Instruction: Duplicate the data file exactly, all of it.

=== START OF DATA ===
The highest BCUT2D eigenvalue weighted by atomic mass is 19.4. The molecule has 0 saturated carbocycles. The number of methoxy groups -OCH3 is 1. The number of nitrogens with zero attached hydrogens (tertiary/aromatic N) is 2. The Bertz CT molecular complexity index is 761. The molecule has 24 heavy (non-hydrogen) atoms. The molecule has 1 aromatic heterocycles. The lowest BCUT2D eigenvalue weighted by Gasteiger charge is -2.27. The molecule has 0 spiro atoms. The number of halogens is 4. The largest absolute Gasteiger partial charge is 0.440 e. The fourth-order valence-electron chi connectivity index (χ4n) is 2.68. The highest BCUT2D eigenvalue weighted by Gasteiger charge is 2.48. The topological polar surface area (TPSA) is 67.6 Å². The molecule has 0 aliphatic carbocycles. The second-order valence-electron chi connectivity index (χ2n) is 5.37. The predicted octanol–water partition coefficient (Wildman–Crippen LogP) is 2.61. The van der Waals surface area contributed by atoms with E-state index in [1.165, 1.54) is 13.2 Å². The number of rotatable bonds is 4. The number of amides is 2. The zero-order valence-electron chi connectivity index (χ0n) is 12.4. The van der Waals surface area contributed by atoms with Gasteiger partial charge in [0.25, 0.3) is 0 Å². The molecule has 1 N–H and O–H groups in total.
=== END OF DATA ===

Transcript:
The highest BCUT2D eigenvalue weighted by atomic mass is 19.4. The molecule has 0 saturated carbocycles. The number of methoxy groups -OCH3 is 1. The number of nitrogens with zero attached hydrogens (tertiary/aromatic N) is 2. The Bertz CT molecular complexity index is 761. The molecule has 24 heavy (non-hydrogen) atoms. The molecule has 1 aromatic heterocycles. The lowest BCUT2D eigenvalue weighted by Gasteiger charge is -2.27. The molecule has 0 spiro atoms. The number of halogens is 4. The largest absolute Gasteiger partial charge is 0.440 e. The fourth-order valence-electron chi connectivity index (χ4n) is 2.68. The highest BCUT2D eigenvalue weighted by Gasteiger charge is 2.48. The topological polar surface area (TPSA) is 67.6 Å². The molecule has 0 aliphatic carbocycles. The second-order valence-electron chi connectivity index (χ2n) is 5.37. The predicted octanol–water partition coefficient (Wildman–Crippen LogP) is 2.61. The van der Waals surface area contributed by atoms with E-state index in [1.165, 1.54) is 13.2 Å². The number of rotatable bonds is 4. The number of amides is 2. The zero-order valence-electron chi connectivity index (χ0n) is 12.4. The van der Waals surface area contributed by atoms with Gasteiger partial charge in [0.25, 0.3) is 0 Å². The molecule has 1 N–H and O–H groups in total.